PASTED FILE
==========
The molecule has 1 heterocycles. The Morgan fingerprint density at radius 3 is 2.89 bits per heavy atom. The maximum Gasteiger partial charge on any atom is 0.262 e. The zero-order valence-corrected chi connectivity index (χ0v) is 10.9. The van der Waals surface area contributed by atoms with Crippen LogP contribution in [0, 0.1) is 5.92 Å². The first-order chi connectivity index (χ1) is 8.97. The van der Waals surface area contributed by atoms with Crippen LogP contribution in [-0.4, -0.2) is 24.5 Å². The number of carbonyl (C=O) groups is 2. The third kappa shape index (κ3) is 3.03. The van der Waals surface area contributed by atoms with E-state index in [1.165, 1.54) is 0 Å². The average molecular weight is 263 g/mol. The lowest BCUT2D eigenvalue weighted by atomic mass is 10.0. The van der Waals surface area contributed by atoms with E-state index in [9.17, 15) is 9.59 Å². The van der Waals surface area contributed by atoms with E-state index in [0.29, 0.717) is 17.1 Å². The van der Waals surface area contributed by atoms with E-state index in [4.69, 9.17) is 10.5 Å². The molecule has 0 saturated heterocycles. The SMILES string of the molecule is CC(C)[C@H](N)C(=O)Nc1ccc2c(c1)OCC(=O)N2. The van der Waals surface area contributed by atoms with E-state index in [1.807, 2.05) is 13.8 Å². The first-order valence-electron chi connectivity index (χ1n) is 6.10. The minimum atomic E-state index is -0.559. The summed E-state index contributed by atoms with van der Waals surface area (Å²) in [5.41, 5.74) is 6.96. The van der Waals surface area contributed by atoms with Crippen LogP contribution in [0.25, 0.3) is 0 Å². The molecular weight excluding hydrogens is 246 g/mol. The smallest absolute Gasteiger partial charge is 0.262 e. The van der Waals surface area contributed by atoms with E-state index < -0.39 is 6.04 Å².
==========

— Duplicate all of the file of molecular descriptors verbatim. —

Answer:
The molecule has 1 heterocycles. The Morgan fingerprint density at radius 3 is 2.89 bits per heavy atom. The maximum Gasteiger partial charge on any atom is 0.262 e. The zero-order valence-corrected chi connectivity index (χ0v) is 10.9. The van der Waals surface area contributed by atoms with Crippen LogP contribution in [0, 0.1) is 5.92 Å². The first-order chi connectivity index (χ1) is 8.97. The van der Waals surface area contributed by atoms with Crippen LogP contribution in [-0.4, -0.2) is 24.5 Å². The number of carbonyl (C=O) groups is 2. The third kappa shape index (κ3) is 3.03. The van der Waals surface area contributed by atoms with E-state index in [1.165, 1.54) is 0 Å². The average molecular weight is 263 g/mol. The lowest BCUT2D eigenvalue weighted by atomic mass is 10.0. The van der Waals surface area contributed by atoms with E-state index in [9.17, 15) is 9.59 Å². The van der Waals surface area contributed by atoms with E-state index in [0.29, 0.717) is 17.1 Å². The van der Waals surface area contributed by atoms with E-state index in [4.69, 9.17) is 10.5 Å². The molecule has 0 saturated heterocycles. The SMILES string of the molecule is CC(C)[C@H](N)C(=O)Nc1ccc2c(c1)OCC(=O)N2. The van der Waals surface area contributed by atoms with E-state index in [1.807, 2.05) is 13.8 Å². The first-order valence-electron chi connectivity index (χ1n) is 6.10. The minimum atomic E-state index is -0.559. The summed E-state index contributed by atoms with van der Waals surface area (Å²) in [5.41, 5.74) is 6.96. The van der Waals surface area contributed by atoms with Crippen LogP contribution in [0.25, 0.3) is 0 Å². The molecular weight excluding hydrogens is 246 g/mol. The smallest absolute Gasteiger partial charge is 0.262 e. The van der Waals surface area contributed by atoms with E-state index < -0.39 is 6.04 Å².